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Children's Cardiomyopathy Foundation Endorses Bill to Identify Students at Risk of Sudden Cardiac Death

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TENAFLY, N.J., Dec. 9, 2011 /PRNewswire-USNewswire/ -- Yesterday Representative Frank Pallone (D-NJ) introduced the Cardiomyopathy Health Education, Awareness, Risk Assessment and Training in the Schools (HEARTS) Act to increase awareness of cardiomyopathy and the risk of sudden cardiac arrest (SCA) among parents, schools and health professionals.   

The Children's Cardiomyopathy Foundation (CCF) worked in partnership with Congressman Pallone on every component of this legislation.  Getting more children with cardiomyopathy properly diagnosed and treated is a priority for CCF, a national organization founded by Lisa Yue, a mother who lost two sons to cardiomyopathy — a chronic heart disease where the heart becomes abnormally enlarged, thickened or stiffened.  It is a leading cause of sudden cardiac arrest in children and young adults.  Determined to not have another family endure the grief she suffered, she formed CCF, which is dedicated to research, education and awareness of all forms of cardiomyopathy in children. 

The HEARTS Act would require the Secretary of Health and Human Services to coordinate with the Centers for Disease Control (CDC) and national patient advocacy and health professional organizations to develop educational materials and resources for public awareness — regarding the symptoms of cardiomyopathy, risk assessment, training in lifesaving procedures, and development and implementation of a cardiac emergency response plan — and disseminate them to schools and families as well as post them on the CDC website.  The HEARTS Act will encourage schools to be aware of and prepared for a cardiac emergency, and also will encourage families to evaluate their family's cardiac history, check for cardiomyopathy symptoms and seek medical screening if necessary.  The hope is that more individuals with cardiomyopathy will be diagnosed and appropriately treated before they fall victim to sudden cardiac death.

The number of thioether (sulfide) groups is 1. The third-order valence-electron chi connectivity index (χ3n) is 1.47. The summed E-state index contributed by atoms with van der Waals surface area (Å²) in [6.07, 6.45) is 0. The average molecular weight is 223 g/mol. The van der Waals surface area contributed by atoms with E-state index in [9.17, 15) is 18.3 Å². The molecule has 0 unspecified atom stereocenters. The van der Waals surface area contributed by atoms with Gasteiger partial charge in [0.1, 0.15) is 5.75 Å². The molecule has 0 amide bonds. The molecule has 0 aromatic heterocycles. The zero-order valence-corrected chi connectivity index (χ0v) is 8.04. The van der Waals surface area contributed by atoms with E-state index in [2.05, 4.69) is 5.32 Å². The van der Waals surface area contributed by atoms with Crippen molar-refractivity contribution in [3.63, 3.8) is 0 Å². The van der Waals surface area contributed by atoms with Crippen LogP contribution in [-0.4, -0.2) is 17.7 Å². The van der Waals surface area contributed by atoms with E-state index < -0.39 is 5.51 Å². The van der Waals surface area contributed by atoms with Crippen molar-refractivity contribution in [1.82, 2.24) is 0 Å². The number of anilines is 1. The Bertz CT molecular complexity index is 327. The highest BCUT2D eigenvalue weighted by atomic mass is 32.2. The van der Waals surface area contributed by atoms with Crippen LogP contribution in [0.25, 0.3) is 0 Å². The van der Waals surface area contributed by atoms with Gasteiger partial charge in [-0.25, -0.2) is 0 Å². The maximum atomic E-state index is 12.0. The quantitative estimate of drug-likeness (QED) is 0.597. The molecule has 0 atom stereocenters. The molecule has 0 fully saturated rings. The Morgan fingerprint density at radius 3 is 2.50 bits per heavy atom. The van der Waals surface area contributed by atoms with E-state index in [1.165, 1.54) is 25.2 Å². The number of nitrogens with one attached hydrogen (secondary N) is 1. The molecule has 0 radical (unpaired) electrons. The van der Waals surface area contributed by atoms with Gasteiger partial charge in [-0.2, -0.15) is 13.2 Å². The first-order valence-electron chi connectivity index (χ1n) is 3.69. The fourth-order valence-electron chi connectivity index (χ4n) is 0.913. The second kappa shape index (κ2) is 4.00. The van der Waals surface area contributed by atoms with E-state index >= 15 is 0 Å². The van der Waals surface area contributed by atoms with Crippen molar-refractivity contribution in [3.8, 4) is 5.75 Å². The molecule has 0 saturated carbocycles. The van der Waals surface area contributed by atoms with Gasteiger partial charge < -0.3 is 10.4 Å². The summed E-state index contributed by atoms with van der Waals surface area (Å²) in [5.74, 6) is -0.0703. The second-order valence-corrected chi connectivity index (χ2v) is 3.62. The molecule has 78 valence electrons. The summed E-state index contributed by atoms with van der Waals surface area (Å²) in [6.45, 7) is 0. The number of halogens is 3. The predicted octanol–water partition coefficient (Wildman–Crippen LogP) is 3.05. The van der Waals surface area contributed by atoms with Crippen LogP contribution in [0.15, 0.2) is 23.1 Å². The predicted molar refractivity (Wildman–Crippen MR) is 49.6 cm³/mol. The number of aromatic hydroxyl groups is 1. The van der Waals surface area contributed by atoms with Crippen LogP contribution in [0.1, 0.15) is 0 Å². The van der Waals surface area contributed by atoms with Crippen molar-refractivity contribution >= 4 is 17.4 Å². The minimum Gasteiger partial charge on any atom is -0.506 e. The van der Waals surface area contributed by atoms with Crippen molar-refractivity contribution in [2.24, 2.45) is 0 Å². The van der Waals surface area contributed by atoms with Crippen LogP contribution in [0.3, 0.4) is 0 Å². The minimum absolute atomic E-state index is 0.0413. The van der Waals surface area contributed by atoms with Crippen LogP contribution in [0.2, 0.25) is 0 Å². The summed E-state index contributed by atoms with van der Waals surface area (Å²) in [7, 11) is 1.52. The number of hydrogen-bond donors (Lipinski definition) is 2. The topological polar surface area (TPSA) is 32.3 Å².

An estimated 30,000 children in the United States are living with this chronic heart condition, yet few people are aware of this potentially life-threatening disease.  "Cardiomyopathy is difficult to detect without symptoms and the consequences can be devastating for those not diagnosed," commented Lisa Yue, president and founder of CCF.  "By providing educational materials on cardiomyopathy to families and schools, this legislation has the potential to save the lives of many children at risk of sudden cardiac death."

"CCF has done an excellent job raising awareness about sudden cardiac arrest in children and I'm grateful for all the work the organization has done," said Pallone. "We cannot save lives without raising awareness about SCA and the HEARTS Act will accomplish that. By devoting more resources to educating teachers and child care workers lives will be saved."

"We worked hard on the HEARTS Act with Representative Pallone, and I am so happy to see it introduced," said Lisa Yue. "Our next step is to work hand-in-hand with Congressman Pallone and our CCF families to garner the support needed to get this bill passed."

About The Children's Cardiomyopathy Foundation
The Children's Cardiomyopathy Foundation (CCF) is a national non-profit organization dedicated to finding causes and cures for pediatric cardiomyopathy.  CCF started in 2002 with one family's determination to call attention to this poorly understood heart disease and to take action on the lack of medical progress and public awareness.  Since then, CCF has committed more than $1.6 million to research and treatment initiatives, and grown into a global community of families, physicians and scientists focused on improving diagnosis, treatment and quality of life for children with cardiomyopathy.

SOURCE The Children's Cardiomyopathy Foundation (CCF)



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